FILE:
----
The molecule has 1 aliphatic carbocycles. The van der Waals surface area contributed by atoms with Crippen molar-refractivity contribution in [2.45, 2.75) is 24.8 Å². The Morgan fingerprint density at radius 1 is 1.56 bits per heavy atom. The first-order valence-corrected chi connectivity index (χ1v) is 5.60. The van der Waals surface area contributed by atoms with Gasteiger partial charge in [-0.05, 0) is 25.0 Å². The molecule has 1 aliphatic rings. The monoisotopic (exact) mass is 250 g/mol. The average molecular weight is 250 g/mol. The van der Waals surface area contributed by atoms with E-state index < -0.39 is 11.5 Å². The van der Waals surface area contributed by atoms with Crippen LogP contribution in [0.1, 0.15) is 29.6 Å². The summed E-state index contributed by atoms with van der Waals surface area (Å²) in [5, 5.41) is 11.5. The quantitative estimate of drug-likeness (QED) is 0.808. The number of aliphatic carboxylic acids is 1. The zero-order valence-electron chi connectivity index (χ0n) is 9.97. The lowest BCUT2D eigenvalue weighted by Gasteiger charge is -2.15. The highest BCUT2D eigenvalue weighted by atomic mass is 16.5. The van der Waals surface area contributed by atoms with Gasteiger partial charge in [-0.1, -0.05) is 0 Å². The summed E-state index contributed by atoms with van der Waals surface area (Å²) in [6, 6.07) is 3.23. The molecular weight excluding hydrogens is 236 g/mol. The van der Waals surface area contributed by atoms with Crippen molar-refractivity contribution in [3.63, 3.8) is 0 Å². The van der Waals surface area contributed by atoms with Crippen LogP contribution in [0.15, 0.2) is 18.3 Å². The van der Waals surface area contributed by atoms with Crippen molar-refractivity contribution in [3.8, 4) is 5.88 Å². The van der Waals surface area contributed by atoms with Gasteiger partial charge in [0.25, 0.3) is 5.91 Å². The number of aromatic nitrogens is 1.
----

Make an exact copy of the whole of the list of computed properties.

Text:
The molecule has 1 aliphatic carbocycles. The van der Waals surface area contributed by atoms with Crippen molar-refractivity contribution in [2.45, 2.75) is 24.8 Å². The Morgan fingerprint density at radius 1 is 1.56 bits per heavy atom. The first-order valence-corrected chi connectivity index (χ1v) is 5.60. The van der Waals surface area contributed by atoms with Gasteiger partial charge in [-0.05, 0) is 25.0 Å². The molecule has 1 aliphatic rings. The monoisotopic (exact) mass is 250 g/mol. The average molecular weight is 250 g/mol. The van der Waals surface area contributed by atoms with E-state index < -0.39 is 11.5 Å². The van der Waals surface area contributed by atoms with Crippen LogP contribution in [0.1, 0.15) is 29.6 Å². The summed E-state index contributed by atoms with van der Waals surface area (Å²) in [5, 5.41) is 11.5. The quantitative estimate of drug-likeness (QED) is 0.808. The number of aliphatic carboxylic acids is 1. The zero-order valence-electron chi connectivity index (χ0n) is 9.97. The lowest BCUT2D eigenvalue weighted by Gasteiger charge is -2.15. The highest BCUT2D eigenvalue weighted by atomic mass is 16.5. The van der Waals surface area contributed by atoms with Gasteiger partial charge in [-0.1, -0.05) is 0 Å². The summed E-state index contributed by atoms with van der Waals surface area (Å²) in [6, 6.07) is 3.23. The molecular weight excluding hydrogens is 236 g/mol. The van der Waals surface area contributed by atoms with Crippen molar-refractivity contribution in [3.63, 3.8) is 0 Å². The van der Waals surface area contributed by atoms with Crippen LogP contribution in [0.15, 0.2) is 18.3 Å². The van der Waals surface area contributed by atoms with Crippen molar-refractivity contribution in [3.8, 4) is 5.88 Å². The van der Waals surface area contributed by atoms with Gasteiger partial charge in [0.25, 0.3) is 5.91 Å². The number of aromatic nitrogens is 1.